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# INTERVAL VELOCITY

A bread-and-butter problem in seismology is building the velocity as a function of depth (or vertical travel time) starting from certain measurements. The measurements are described in many books, for example my book BEI (Basic Earth Imaging). They amount to measuring the integral of the velocity squared from the surface down to the reflector, known as the root-mean-square (RMS) velocity. Although good quality echoes may arrive often, they rarely arrive continuously for all depths. Good information is interspersed unpredictably with poor information. Luckily, we can also estimate the data quality by the coherency'' or the stack energy.'' In summary, what we get from observations and preprocessing are two functions of travel-time depth: (1) the integrated (from the surface) squared velocity, and (2) a measure of the quality of the integrated velocity measurement. Needed definitions are as follows: is a data vector in which components range over the vertical traveltime depth . Its component values contain the scaled RMS velocity squared , where is the index on the time axis. is a diagonal matrix along which we lay the given measure of data quality. We use it as a weighting function. is the matrix of causal integration, a lower triangular matrix of ones. is the matrix of causal differentiation, namely, . is a vector containing the interval velocity squared ranging over the vertical traveltime depth .
From these definitions, under the assumption of a stratified Earth with horizontal reflectors (and no multiple reflections), the theoretical (squared) interval velocities enable us to define the theoretical (squared) RMS velocities by: (31)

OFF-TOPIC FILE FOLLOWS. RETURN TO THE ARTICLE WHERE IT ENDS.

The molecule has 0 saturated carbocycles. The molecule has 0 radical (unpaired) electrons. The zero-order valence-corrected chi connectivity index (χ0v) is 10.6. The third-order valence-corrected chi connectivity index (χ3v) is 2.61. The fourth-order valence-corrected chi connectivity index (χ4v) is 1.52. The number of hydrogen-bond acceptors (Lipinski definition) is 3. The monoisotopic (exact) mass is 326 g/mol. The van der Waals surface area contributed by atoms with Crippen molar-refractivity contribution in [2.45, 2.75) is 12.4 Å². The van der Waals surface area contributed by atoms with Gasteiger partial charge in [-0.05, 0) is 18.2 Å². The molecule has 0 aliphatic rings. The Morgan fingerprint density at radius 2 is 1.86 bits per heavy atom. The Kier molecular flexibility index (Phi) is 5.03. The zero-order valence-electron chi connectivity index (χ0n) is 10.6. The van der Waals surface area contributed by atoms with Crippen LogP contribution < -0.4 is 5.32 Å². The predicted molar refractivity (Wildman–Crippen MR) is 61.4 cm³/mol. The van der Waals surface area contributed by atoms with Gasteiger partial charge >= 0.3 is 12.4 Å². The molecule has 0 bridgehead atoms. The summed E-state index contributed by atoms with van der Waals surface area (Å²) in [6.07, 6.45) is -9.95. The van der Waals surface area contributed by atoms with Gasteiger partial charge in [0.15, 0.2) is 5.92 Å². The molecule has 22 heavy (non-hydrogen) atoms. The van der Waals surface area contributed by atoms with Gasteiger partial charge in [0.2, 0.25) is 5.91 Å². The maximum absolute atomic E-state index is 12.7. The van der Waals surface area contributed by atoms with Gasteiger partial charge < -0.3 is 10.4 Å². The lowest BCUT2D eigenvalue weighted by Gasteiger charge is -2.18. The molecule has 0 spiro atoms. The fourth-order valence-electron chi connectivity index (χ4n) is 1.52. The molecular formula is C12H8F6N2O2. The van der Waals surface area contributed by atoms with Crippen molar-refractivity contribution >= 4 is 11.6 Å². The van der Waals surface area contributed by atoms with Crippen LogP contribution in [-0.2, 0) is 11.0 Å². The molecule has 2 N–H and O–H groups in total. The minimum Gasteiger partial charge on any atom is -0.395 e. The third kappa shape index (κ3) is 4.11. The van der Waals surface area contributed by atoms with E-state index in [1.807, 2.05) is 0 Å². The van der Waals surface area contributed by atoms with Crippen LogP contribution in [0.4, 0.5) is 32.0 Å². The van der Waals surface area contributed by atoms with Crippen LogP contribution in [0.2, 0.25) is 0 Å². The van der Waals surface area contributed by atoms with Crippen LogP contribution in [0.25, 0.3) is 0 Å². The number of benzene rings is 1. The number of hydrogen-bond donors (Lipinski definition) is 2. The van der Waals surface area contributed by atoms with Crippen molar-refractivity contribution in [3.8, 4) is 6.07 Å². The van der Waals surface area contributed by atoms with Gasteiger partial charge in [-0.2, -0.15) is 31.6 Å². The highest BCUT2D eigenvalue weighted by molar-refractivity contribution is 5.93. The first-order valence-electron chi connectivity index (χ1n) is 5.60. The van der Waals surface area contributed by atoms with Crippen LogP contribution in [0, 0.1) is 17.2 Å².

In other words, any component of measures the integral of a material property from the Earth surface to the depth of . We wish to find the material property everywhere, which is . If we integrate it from the surface downward with causal integration , we should get the measurements .

With imperfect data, our data fitting goal is to minimize the residual: (32)

where is some weighting function, we need to choose. To find the interval velocity where there is no data (where the stack power theoretically vanishes), we have the model damping'' goal to minimize the wiggliness of the squared interval velocity . (33)

We precondition these two goals by changing the optimization variable from interval velocity squared to its wiggliness . Substituting gives the two goals expressed as a function of wiggliness .   (34)   (35)

Subsections    Preconditioning  Next: Balancing good data with Up: Preconditioning Previous: Need for an invertible

2015-05-07